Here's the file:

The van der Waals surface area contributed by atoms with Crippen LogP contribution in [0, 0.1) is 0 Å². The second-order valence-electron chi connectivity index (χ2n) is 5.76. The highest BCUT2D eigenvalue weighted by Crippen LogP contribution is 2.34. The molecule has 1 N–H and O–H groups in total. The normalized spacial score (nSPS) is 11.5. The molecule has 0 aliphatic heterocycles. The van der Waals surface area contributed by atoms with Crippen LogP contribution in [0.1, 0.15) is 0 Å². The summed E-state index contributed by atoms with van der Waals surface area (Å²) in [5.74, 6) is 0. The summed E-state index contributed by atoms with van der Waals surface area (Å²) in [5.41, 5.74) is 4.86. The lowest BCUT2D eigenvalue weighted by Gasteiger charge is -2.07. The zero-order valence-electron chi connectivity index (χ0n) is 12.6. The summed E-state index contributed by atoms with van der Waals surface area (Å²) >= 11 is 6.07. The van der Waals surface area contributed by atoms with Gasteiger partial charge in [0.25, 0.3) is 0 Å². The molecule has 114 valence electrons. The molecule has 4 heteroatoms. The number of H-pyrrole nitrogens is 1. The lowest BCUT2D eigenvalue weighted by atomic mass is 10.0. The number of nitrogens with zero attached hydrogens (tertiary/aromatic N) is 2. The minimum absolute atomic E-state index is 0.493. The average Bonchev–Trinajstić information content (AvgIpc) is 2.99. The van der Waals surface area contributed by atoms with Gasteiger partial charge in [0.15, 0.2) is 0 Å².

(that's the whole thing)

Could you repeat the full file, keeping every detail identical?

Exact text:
The van der Waals surface area contributed by atoms with Crippen LogP contribution in [0, 0.1) is 0 Å². The second-order valence-electron chi connectivity index (χ2n) is 5.76. The highest BCUT2D eigenvalue weighted by Crippen LogP contribution is 2.34. The molecule has 1 N–H and O–H groups in total. The normalized spacial score (nSPS) is 11.5. The molecule has 0 aliphatic heterocycles. The van der Waals surface area contributed by atoms with Crippen LogP contribution in [0.1, 0.15) is 0 Å². The summed E-state index contributed by atoms with van der Waals surface area (Å²) in [5.74, 6) is 0. The summed E-state index contributed by atoms with van der Waals surface area (Å²) in [5.41, 5.74) is 4.86. The lowest BCUT2D eigenvalue weighted by Gasteiger charge is -2.07. The zero-order valence-electron chi connectivity index (χ0n) is 12.6. The summed E-state index contributed by atoms with van der Waals surface area (Å²) >= 11 is 6.07. The van der Waals surface area contributed by atoms with Gasteiger partial charge in [0.25, 0.3) is 0 Å². The molecule has 114 valence electrons. The molecule has 4 heteroatoms. The number of H-pyrrole nitrogens is 1. The lowest BCUT2D eigenvalue weighted by atomic mass is 10.0. The number of nitrogens with zero attached hydrogens (tertiary/aromatic N) is 2. The minimum absolute atomic E-state index is 0.493. The average Bonchev–Trinajstić information content (AvgIpc) is 2.99. The van der Waals surface area contributed by atoms with Gasteiger partial charge in [0.15, 0.2) is 0 Å².